1. Bon Appetit
Four years after it survived Gourmet, Bon Appetit has taken on a new relevance, riding food's broader reach in the culture and giving culture a bigger hand in its coverage. This year, the magazine's ad pages through October have increased 21% from the period a year earlier, according to the Media Information Newsletter, with much of its new business coming from non-endemic clients such as Chanel, BMW and Chase. But print is only one part of the equation. A series of innovative partnerships between food clients and brands have brought the country's top chefs and restaurants off the pages and to live events in several cities. The magazine also introduced a redesign of BonAppetit.com that has catapulted its digital business ahead. "We're not just following the food trends," said VP-Publisher Pamela Drucker Mann. "We're making the food trends."
THREE MORE MAGAZINE BRANDS TO WATCH
It's been a big year for the new team of editors at SI, which both increased its newsstand sales in the first half and grew traffic to the website. Credit is partly due to the ever-growing Swimsuit franchise, of course, but also to its exclusive on NBA player Jason Collins' coming-out essay, which led to the biggest traffic day in SI.com history, and in-depth reporting like the series on Oklahoma State football. SI also built The MMQB for writer Peter King, explored daily live video with "SI Now" and developed new muscles for immersive storytelling online (albeit cleverly labeled "Longform since 1954").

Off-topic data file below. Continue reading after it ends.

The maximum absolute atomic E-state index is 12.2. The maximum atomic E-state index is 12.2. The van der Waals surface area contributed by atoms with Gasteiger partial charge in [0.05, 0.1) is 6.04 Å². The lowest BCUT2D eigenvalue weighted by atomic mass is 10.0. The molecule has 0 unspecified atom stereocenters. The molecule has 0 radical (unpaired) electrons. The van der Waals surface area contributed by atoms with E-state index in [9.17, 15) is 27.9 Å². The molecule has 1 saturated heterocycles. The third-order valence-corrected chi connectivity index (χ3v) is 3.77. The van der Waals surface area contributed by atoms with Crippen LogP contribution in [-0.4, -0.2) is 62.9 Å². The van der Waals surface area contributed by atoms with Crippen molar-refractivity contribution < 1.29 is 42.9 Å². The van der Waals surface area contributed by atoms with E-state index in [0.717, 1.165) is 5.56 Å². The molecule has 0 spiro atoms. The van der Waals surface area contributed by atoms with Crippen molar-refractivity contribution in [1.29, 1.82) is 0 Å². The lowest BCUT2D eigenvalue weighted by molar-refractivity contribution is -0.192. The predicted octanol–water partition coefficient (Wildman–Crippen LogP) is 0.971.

Modern Farmer debuted in April as, it was safe to say, the slickest magazine around with a focus on agriculture. But the appeal of this niche quarterly extends well beyond a country farm, tapping into the increasingly popular topic of where the food we eat originates. Its first two issues have delved into the burgeoning organic movement in China and a gluten-free farm in Nevada while offering advice on farmer's market etiquette, tips on "growing a cocktail" and insights on fall's top agrarian fashion trends. Bill Clinton even lent some editorial heft to the magazine in a Q&A for the second issue. The combined effort has helped attract an array of advertisers, from Chipotle to Kioti tractors.
Wired introduced a print redesign with its June issue, part of new editor Scott Dadich's effort to make the title more lifestyle-oriented, and continues to expand in other arenas -- including digital, of course, where it now draws roughly 50% of its total revenue. With a sponsorship from Cisco, the magazine rolled out a crowd-sourced virtual magazine called The Connective that was created in just 48 hours. It has expanded its conference business into healthcare and jumped into the native advertising space with Amplifi, which aims to produce content on behalf of advertisers. And circulation to its excellent tablet edition has topped 100,000, making it one of only a dozen or so magazines to hit that mark.